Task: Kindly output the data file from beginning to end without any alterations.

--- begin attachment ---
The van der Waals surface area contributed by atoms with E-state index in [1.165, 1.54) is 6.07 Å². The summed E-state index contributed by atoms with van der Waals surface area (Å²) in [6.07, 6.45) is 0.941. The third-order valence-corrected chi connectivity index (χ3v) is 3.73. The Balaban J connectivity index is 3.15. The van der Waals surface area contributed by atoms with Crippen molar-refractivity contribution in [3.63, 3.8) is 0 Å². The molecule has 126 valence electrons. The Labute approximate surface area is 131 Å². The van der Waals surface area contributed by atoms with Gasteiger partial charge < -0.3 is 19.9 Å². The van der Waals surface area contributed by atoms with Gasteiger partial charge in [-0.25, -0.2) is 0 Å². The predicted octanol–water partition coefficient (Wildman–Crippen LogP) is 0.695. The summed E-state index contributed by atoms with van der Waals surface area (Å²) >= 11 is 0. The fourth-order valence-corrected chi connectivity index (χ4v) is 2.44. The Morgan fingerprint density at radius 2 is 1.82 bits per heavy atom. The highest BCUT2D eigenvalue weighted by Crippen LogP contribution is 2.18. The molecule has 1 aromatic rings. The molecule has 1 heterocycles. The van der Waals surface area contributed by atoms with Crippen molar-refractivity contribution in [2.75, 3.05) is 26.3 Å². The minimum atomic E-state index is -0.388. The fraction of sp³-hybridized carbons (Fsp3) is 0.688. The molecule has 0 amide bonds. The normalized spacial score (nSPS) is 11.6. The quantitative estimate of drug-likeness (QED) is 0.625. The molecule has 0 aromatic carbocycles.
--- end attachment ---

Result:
The van der Waals surface area contributed by atoms with E-state index in [1.165, 1.54) is 6.07 Å². The summed E-state index contributed by atoms with van der Waals surface area (Å²) in [6.07, 6.45) is 0.941. The third-order valence-corrected chi connectivity index (χ3v) is 3.73. The Balaban J connectivity index is 3.15. The van der Waals surface area contributed by atoms with Crippen molar-refractivity contribution in [3.63, 3.8) is 0 Å². The molecule has 126 valence electrons. The Labute approximate surface area is 131 Å². The van der Waals surface area contributed by atoms with Gasteiger partial charge < -0.3 is 19.9 Å². The van der Waals surface area contributed by atoms with Gasteiger partial charge in [-0.25, -0.2) is 0 Å². The predicted octanol–water partition coefficient (Wildman–Crippen LogP) is 0.695. The summed E-state index contributed by atoms with van der Waals surface area (Å²) >= 11 is 0. The fourth-order valence-corrected chi connectivity index (χ4v) is 2.44. The Morgan fingerprint density at radius 2 is 1.82 bits per heavy atom. The highest BCUT2D eigenvalue weighted by Crippen LogP contribution is 2.18. The molecule has 1 aromatic rings. The molecule has 1 heterocycles. The van der Waals surface area contributed by atoms with Crippen molar-refractivity contribution in [2.75, 3.05) is 26.3 Å². The minimum atomic E-state index is -0.388. The fraction of sp³-hybridized carbons (Fsp3) is 0.688. The molecule has 0 amide bonds. The normalized spacial score (nSPS) is 11.6. The quantitative estimate of drug-likeness (QED) is 0.625. The molecule has 0 aromatic carbocycles.